Monday, October 8, 2018

Could we use gene mutations to treat diabetes and heart disease?

A recent study has brought to light a link between mutations of three genes that control cholesterol and can possibly lower the risk of cardiovascular problems and type 2 diabetes. This study, conducted  at the Stanford University School of Medicine and Veteran Affairs Palo Alto Health Care System, linked this genetic information on about 300,000 veterans. The study focused on how the three gene variants/ mutations were linked to positive effects rather than how they damaged the body. If the veterans carried the following genes: ANGPTL4 for type 2 diabetes, PDE3B for coronary heart disease, and PCSK9 for abdominal aortic aneurism then they on average had better levels of blood cholesterol. Also depending on the gene in which they carry they had less of a risk of developing the disease correlated with that gene. With this information they hope for the creation of drugs that will mimic the effects of these gene variants.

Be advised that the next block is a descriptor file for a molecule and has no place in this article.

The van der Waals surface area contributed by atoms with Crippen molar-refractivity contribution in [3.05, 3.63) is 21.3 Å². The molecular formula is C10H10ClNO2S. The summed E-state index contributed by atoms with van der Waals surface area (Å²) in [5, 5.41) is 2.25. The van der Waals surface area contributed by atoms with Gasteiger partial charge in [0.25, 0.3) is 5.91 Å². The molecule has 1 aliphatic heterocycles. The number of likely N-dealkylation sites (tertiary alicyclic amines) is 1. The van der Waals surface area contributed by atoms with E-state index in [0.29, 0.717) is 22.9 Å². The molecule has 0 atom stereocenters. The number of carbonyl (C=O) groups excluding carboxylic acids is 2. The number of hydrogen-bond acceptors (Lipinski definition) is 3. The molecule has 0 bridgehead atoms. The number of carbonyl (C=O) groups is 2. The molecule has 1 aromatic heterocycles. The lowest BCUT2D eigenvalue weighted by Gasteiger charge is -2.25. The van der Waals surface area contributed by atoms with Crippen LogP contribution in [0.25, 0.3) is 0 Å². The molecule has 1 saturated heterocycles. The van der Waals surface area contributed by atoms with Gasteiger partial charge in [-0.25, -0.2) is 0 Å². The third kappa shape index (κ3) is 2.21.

The mutation that Stanford is most closely looking at is PDE3B, because a drug is circling the market already called Cilostazol. They hope that this drug can be a strong contender to treat heart disease. Researchers pooled 297,626 veterans and collected their cholesterol to look for the variant that played a role. The study told of 188 previously known genetic markers and 118 new ones. PDE3B was found in the study to lower triglycerides, raise HDLs and lower heart disease by 20%. Cilostazol is thought to have the same effect, but it has not been proven. I think that once a large trial has been conducted with this drug or another one that has the same genetic makeup it should be on the market. Being able to lower bad cholesterol, diabetes and heart disease (the number one killer in America) would be a huge breakthrough in medicine.

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